The Limits of Public Opinion: Arabs, Israelis and the Strategic Balance
By George Friedman
Last week's events off the coast of Israel continue to resonate. Turkish-Israeli relations have not quite collapsed since then but are at their lowest level since Israel's founding. U.S.-Israeli tensions have emerged, and European hostility toward Israel continues to intensify. The question has now become whether substantial consequences will follow from the incident. Put differently, the question is whether and how it will be exploited beyond the arena of public opinion.
The most significant threat to Israel would, of course, be military. International criticism is not without significance, but nations do not change direction absent direct threats to their interests. But powers outside the region are unlikely to exert military power against Israel, and even significant economic or political sanctions are unlikely to happen. Apart from the desire of outside powers to limit their involvement, this is rooted in the fact that significant actions are unlikely from inside the region either.
The first generations of Israelis lived under the threat of conventional military defeat by neighboring countries. More recent generations still faced threats, but not this one. Israel is operating in an advantageous strategic context save for the arena of public opinion and diplomatic relations and the question of Iranian nuclear weapons. All of these issues are significant, but none is as immediate a threat as the specter of a defeat in conventional warfare had been. Israel's regional enemies are so profoundly divided among themselves and have such divergent relations with Israel that an effective coalition against Israel does not exist — and is unlikely to arise in the near future.
Given this, the probability of an effective, as opposed to rhetorical, shift in the behavior of powers outside the region is unlikely. At every level, Israel's Arab neighbors are incapable of forming even a partial coalition against Israel. Israel is not forced to calibrate its actions with an eye toward regional consequences, explaining Israel's willingness to accept broad international condemnation.
To begin to understand how deeply the Arabs are split, simply consider the split among the Palestinians themselves. They are currently divided between two very different and hostile factions. On one side is Fatah, which dominates the West Bank. On the other side is Hamas, which dominates the Gaza Strip. Aside from the geographic division of the Palestinian territories — which causes the Palestinians to behave almost as if they comprised two separate and hostile countries — the two groups have profoundly different ideologies.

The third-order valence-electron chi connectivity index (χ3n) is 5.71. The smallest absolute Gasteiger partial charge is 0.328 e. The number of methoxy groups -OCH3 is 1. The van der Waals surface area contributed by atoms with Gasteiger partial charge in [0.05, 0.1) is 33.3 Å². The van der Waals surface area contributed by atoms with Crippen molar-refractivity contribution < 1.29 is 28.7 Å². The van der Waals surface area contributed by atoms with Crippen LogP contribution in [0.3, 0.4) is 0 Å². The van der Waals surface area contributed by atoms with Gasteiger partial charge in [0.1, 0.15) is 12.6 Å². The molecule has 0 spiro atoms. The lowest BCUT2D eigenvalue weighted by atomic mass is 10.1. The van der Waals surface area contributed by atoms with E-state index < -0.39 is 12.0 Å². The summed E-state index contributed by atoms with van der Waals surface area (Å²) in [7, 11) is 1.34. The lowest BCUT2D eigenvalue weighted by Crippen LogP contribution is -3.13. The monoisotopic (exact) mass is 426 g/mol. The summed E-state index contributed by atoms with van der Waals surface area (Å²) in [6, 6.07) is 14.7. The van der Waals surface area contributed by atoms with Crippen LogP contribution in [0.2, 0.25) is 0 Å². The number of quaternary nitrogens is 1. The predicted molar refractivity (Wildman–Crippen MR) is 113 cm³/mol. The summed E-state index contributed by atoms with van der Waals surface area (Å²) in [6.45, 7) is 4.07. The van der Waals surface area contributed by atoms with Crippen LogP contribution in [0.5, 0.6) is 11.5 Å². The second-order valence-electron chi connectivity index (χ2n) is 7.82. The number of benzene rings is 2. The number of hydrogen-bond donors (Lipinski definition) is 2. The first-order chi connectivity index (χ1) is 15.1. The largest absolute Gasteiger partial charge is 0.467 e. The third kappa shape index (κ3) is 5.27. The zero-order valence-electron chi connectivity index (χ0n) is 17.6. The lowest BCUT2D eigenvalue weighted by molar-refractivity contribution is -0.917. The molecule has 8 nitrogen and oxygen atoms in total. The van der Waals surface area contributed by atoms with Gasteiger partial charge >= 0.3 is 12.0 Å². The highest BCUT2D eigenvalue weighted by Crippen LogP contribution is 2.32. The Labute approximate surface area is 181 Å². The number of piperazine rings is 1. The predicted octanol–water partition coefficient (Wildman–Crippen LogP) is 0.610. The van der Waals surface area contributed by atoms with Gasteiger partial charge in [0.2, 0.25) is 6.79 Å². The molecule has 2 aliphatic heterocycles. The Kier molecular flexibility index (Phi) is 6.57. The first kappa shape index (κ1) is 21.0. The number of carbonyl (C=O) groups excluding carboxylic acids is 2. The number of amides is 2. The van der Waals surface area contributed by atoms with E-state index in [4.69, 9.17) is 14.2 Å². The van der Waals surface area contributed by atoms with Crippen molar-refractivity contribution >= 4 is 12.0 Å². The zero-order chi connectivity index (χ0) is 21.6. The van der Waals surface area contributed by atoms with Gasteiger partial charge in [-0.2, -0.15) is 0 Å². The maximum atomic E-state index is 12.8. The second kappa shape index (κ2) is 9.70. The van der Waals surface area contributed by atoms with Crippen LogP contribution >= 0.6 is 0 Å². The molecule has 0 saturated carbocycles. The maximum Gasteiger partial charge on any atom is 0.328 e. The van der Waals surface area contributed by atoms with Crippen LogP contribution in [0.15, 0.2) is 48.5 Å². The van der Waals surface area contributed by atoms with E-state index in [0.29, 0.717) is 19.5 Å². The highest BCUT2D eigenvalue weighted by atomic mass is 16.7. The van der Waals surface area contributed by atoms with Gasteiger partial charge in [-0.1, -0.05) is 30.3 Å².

Fatah arose from the secular, socialist, Arab-nationalist and militarist movement of Egyptian President Gamal Abdul Nasser in the 1950s. Created in the 1960s, Fatah was closely aligned with the Soviet Union. It was the dominant, though far from the only, faction in the Palestine Liberation Organization (PLO). The PLO was an umbrella group that brought together the highly fragmented elements of the Palestinian movement. Yasser Arafat long dominated Fatah; his death left Fatah without a charismatic leader, but with a strong bureaucracy increasingly devoid of a coherent ideology or strategy.
Hamas arose from the Islamist movement. It was driven by religious motivations quite alien from Fatah and hostile to it. For Hamas, the liberation of Palestine was not simply a nationalist imperative, but also a religious requirement. Hamas was also hostile to what it saw as the financial corruption Arafat brought to the Palestinian movement, as well as to Fatah's secularism.
Hamas and Fatah are playing a zero-sum game. Given their inability to form a coalition and their mutual desire for the other to fail, a victory for one is a defeat for the other. This means that whatever public statements Fatah makes, the current international focus on Gaza and Hamas weakens Fatah. And this means that at some point, Fatah will try to undermine the political gains the flotilla has offered Hamas.
The Palestinians' deep geographic, ideological and historical divisions occasionally flare up into violence. Their movement has always been split, its single greatest weakness. Though revolutionary movements frequently are torn by sectarianism, these divisions are so deep that even without Israeli manipulation, the threat the Palestinians pose to the Israelis is diminished. With manipulation, the Israelis can pit Fatah against Hamas.
The Arab States and the Palestinians
The split within the Palestinians is also reflected in divergent opinions among what used to be called the confrontation states surrounding Israel — Egypt, Jordan and Syria.